I am able to check if the interval contains 0 which I can find out by just plugging numbers into the above formula but I am curious as to why this interval containing zero means that the two CI's of $\theta_1$ and $\theta_2$ overlap.

  • 3
    $\begingroup$ Because the answer comes down to the meaning of subtraction, one wonders what you are really trying to ask. Could you elaborate a little? $\endgroup$
    – whuber
    Mar 15, 2021 at 21:32

1 Answer 1


If they overlap, there is a number $\color{blue}x$ from their intersection, i. e.

$$\color{blue}x \in \theta_1 \pm z(\text{SE}_1)\\ \color{blue}x \in \theta_2 \pm z(\text{SE}_2)$$

By subtracting them, we obtain

$$\color{red}0 \in (\theta_1 - \theta_2)\pm z(\text{SE}_1 + \text{SE}_2)$$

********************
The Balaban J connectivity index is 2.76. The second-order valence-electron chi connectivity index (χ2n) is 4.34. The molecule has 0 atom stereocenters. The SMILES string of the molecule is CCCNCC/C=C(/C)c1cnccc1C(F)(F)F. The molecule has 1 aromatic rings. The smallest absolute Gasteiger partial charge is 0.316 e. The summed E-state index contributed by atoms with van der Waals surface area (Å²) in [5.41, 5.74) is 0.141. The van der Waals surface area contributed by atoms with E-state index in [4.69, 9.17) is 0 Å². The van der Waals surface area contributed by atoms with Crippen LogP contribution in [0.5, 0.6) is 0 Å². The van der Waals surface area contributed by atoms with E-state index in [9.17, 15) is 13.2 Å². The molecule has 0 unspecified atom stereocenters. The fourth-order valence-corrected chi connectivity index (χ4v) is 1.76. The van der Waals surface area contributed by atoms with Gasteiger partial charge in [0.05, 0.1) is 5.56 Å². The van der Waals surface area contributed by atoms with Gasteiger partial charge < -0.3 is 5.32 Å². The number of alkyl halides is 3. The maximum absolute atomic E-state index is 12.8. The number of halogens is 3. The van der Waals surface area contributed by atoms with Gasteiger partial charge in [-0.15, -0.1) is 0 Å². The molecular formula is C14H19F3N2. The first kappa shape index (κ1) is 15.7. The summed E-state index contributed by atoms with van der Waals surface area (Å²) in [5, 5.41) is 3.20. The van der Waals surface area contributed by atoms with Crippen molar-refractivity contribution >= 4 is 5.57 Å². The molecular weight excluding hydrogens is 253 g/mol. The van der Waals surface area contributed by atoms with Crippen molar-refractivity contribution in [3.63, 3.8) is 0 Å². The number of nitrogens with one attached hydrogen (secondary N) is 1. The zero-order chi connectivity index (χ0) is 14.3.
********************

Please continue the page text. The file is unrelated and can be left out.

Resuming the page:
(since $\color{blue}x - \color{blue}x = \color{red}0$).


I used the shortened notation; the expanded one is

$$ \begin{aligned} \ \theta_1 - z(\text{SE}_1) \le\, &\color{blue}x \le \theta_1 + z(\text{SE}_1)\\ \theta_2 - z(\text{SE}_2) \le\, &\color{blue}x \le \theta_2 + z(\text{SE}_2)\\ \hline (\theta_1 - \theta_2) - z(\text{SE}_1 + \text{SE}_2) \le\, &\color{red}0 \le (\theta_1 - \theta_2) + z(\text{SE}_1 + \text{SE}_2) \end{aligned} $$


Your Answer

By clicking “Post Your Answer”, you agree to our terms of service and acknowledge you have read our privacy policy.

Not the answer you're looking for? Browse other questions tagged or ask your own question.